Note: Wilmington College’s observance of its sesquicentennial is ongoing through September. The date of April 11 will mark the 150th anniversary of the first day of classes held at the newly opened Wilmington College in 1871.
Long before the days of slick colorful brochures promoting hands-on learning opportunities and other advantages available to those attending Wilmington College, prospective students in 1886 received a single page letter from President James B. Unthank extolling the virtues of the then 16-year-old institution.
Unthank was the College’s fourth and longest serving president at 22 years (1881-1903). Immediately after noting the two preparatory and three college courses of study, the president got down to the bottom line — tuition costs $1 a week! “No school offers better advantages at so small a cost to students,” he said.
Now, of course room and board were extra. Students from out of town had the option of renting rooms in “boarding halls” or even moving in with families in Wilmington, with board costing from $2 to $4 a week.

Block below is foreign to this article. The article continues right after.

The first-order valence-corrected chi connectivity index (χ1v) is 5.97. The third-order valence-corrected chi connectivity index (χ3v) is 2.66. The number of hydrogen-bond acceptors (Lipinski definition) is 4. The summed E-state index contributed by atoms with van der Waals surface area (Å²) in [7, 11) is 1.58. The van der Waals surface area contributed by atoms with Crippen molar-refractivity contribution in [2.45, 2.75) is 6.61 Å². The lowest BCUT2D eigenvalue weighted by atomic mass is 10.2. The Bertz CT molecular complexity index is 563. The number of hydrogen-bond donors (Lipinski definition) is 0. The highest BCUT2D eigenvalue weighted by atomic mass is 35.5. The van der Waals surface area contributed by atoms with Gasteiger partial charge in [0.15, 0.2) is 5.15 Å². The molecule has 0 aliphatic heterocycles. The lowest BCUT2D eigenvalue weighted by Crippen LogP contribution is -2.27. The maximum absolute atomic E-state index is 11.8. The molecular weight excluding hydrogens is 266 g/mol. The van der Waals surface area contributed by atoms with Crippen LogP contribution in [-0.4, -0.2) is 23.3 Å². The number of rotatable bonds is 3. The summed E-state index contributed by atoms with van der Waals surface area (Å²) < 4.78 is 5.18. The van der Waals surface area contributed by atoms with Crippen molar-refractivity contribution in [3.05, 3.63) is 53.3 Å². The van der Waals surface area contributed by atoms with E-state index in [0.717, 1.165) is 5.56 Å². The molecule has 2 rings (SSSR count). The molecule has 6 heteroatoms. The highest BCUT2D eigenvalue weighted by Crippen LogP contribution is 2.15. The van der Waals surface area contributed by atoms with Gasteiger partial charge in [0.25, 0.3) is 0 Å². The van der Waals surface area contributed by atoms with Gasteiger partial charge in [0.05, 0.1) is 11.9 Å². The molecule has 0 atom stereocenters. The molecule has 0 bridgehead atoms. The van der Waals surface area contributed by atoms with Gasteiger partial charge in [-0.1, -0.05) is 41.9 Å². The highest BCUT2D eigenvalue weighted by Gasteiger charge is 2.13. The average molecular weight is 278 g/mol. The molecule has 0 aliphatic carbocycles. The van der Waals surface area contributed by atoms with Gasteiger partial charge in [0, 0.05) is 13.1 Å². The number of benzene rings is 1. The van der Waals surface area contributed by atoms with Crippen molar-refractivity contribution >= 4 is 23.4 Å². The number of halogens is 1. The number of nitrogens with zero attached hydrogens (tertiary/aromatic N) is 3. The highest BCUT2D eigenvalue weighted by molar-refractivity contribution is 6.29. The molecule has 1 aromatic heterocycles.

Unthank mentioned how the College was “well supplied” with facilities for teaching and learning: chemical apparatus, maps, charts, books of reference and a geological and mineralogical cabinet. “Much pains taken to assist students in the formation of correct habits of study and conduct,” he wrote.
Speaking of conduct and citing the College’s moral and religious influences as “excellent,” Unthank said, “No immoral students desired” — and none would be retained “who do not manifest a disposition to reform.”
Unthank possessed a great appreciation for the classics and stated that the faculty “take special care in the cultivation of a sound literary taste.” Indeed, the College offered reading circles and literary and debating societies. Also, WC students were especially encouraged to industry and economy.
“This school has been in successful operation for sixteen years,” he said. “It aims at honest, genuine work and not at sham or display.” The fall term opens Sept. 8, 1886.